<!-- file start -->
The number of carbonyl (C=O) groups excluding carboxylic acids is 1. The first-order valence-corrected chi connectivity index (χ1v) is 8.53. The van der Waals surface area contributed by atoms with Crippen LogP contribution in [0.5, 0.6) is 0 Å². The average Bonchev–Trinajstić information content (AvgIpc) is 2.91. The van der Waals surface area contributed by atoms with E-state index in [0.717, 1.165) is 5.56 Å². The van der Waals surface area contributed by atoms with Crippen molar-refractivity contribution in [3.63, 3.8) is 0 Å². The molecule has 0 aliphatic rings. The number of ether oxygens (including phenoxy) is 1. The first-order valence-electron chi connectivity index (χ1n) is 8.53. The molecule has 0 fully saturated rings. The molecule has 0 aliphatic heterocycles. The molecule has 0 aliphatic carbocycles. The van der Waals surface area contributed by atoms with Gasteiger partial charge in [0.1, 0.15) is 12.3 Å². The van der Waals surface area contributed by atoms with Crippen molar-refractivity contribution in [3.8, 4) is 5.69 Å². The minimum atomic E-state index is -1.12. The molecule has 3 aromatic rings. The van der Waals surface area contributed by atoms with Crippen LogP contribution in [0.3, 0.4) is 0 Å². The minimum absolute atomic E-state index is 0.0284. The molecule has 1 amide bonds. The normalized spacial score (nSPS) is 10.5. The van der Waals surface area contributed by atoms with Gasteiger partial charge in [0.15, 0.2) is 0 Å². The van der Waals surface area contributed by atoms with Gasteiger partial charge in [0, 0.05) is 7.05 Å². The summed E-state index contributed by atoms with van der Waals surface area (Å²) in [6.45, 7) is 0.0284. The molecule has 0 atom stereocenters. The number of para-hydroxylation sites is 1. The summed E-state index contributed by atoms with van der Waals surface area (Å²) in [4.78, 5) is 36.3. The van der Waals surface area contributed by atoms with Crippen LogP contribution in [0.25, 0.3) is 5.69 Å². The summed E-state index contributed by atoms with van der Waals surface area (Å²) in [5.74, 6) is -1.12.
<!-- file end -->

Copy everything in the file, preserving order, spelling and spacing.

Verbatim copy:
The number of carbonyl (C=O) groups excluding carboxylic acids is 1. The first-order valence-corrected chi connectivity index (χ1v) is 8.53. The van der Waals surface area contributed by atoms with Crippen LogP contribution in [0.5, 0.6) is 0 Å². The average Bonchev–Trinajstić information content (AvgIpc) is 2.91. The van der Waals surface area contributed by atoms with E-state index in [0.717, 1.165) is 5.56 Å². The van der Waals surface area contributed by atoms with Crippen molar-refractivity contribution in [3.63, 3.8) is 0 Å². The molecule has 0 aliphatic rings. The number of ether oxygens (including phenoxy) is 1. The first-order valence-electron chi connectivity index (χ1n) is 8.53. The molecule has 0 fully saturated rings. The molecule has 0 aliphatic heterocycles. The molecule has 0 aliphatic carbocycles. The van der Waals surface area contributed by atoms with Gasteiger partial charge in [0.1, 0.15) is 12.3 Å². The van der Waals surface area contributed by atoms with Crippen molar-refractivity contribution in [3.8, 4) is 5.69 Å². The minimum atomic E-state index is -1.12. The molecule has 3 aromatic rings. The van der Waals surface area contributed by atoms with Crippen LogP contribution in [0.3, 0.4) is 0 Å². The minimum absolute atomic E-state index is 0.0284. The molecule has 1 amide bonds. The normalized spacial score (nSPS) is 10.5. The van der Waals surface area contributed by atoms with Gasteiger partial charge in [0.15, 0.2) is 0 Å². The van der Waals surface area contributed by atoms with Gasteiger partial charge in [0, 0.05) is 7.05 Å². The summed E-state index contributed by atoms with van der Waals surface area (Å²) in [6.45, 7) is 0.0284. The molecule has 0 atom stereocenters. The number of para-hydroxylation sites is 1. The summed E-state index contributed by atoms with van der Waals surface area (Å²) in [4.78, 5) is 36.3. The van der Waals surface area contributed by atoms with Crippen LogP contribution in [0.25, 0.3) is 5.69 Å². The summed E-state index contributed by atoms with van der Waals surface area (Å²) in [5.74, 6) is -1.12.